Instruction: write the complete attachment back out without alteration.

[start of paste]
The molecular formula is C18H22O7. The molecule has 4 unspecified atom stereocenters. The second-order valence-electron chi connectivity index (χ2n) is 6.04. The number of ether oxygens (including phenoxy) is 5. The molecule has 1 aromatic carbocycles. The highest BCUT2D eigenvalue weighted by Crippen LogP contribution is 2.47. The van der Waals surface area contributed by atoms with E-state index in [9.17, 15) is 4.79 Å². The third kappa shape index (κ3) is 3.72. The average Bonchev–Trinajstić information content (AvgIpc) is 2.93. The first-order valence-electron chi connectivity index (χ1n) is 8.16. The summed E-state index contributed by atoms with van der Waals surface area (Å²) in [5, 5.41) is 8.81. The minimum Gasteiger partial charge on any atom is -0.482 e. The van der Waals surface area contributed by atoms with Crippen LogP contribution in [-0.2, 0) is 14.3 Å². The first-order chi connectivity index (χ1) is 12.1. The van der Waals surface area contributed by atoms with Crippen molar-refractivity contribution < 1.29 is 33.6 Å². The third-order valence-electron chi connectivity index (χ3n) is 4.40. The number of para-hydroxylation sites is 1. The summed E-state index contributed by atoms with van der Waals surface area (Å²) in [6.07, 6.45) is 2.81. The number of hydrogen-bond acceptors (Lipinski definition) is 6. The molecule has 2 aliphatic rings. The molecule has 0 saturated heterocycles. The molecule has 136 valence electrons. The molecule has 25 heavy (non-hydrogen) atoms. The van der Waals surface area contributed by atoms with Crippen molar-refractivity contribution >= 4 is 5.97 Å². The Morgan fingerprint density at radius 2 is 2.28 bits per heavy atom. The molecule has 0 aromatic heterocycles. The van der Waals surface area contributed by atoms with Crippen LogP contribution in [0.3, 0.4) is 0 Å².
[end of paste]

The molecular formula is C18H22O7. The molecule has 4 unspecified atom stereocenters. The second-order valence-electron chi connectivity index (χ2n) is 6.04. The number of ether oxygens (including phenoxy) is 5. The molecule has 1 aromatic carbocycles. The highest BCUT2D eigenvalue weighted by Crippen LogP contribution is 2.47. The van der Waals surface area contributed by atoms with E-state index in [9.17, 15) is 4.79 Å². The third kappa shape index (κ3) is 3.72. The average Bonchev–Trinajstić information content (AvgIpc) is 2.93. The first-order valence-electron chi connectivity index (χ1n) is 8.16. The summed E-state index contributed by atoms with van der Waals surface area (Å²) in [5, 5.41) is 8.81. The minimum Gasteiger partial charge on any atom is -0.482 e. The van der Waals surface area contributed by atoms with Crippen LogP contribution in [-0.2, 0) is 14.3 Å². The first-order chi connectivity index (χ1) is 12.1. The van der Waals surface area contributed by atoms with Crippen molar-refractivity contribution < 1.29 is 33.6 Å². The third-order valence-electron chi connectivity index (χ3n) is 4.40. The number of para-hydroxylation sites is 1. The summed E-state index contributed by atoms with van der Waals surface area (Å²) in [6.07, 6.45) is 2.81. The number of hydrogen-bond acceptors (Lipinski definition) is 6. The molecule has 2 aliphatic rings. The molecule has 0 saturated heterocycles. The molecule has 136 valence electrons. The molecule has 25 heavy (non-hydrogen) atoms. The van der Waals surface area contributed by atoms with Crippen molar-refractivity contribution >= 4 is 5.97 Å². The Morgan fingerprint density at radius 2 is 2.28 bits per heavy atom. The molecule has 0 aromatic heterocycles. The van der Waals surface area contributed by atoms with Crippen LogP contribution in [0.3, 0.4) is 0 Å².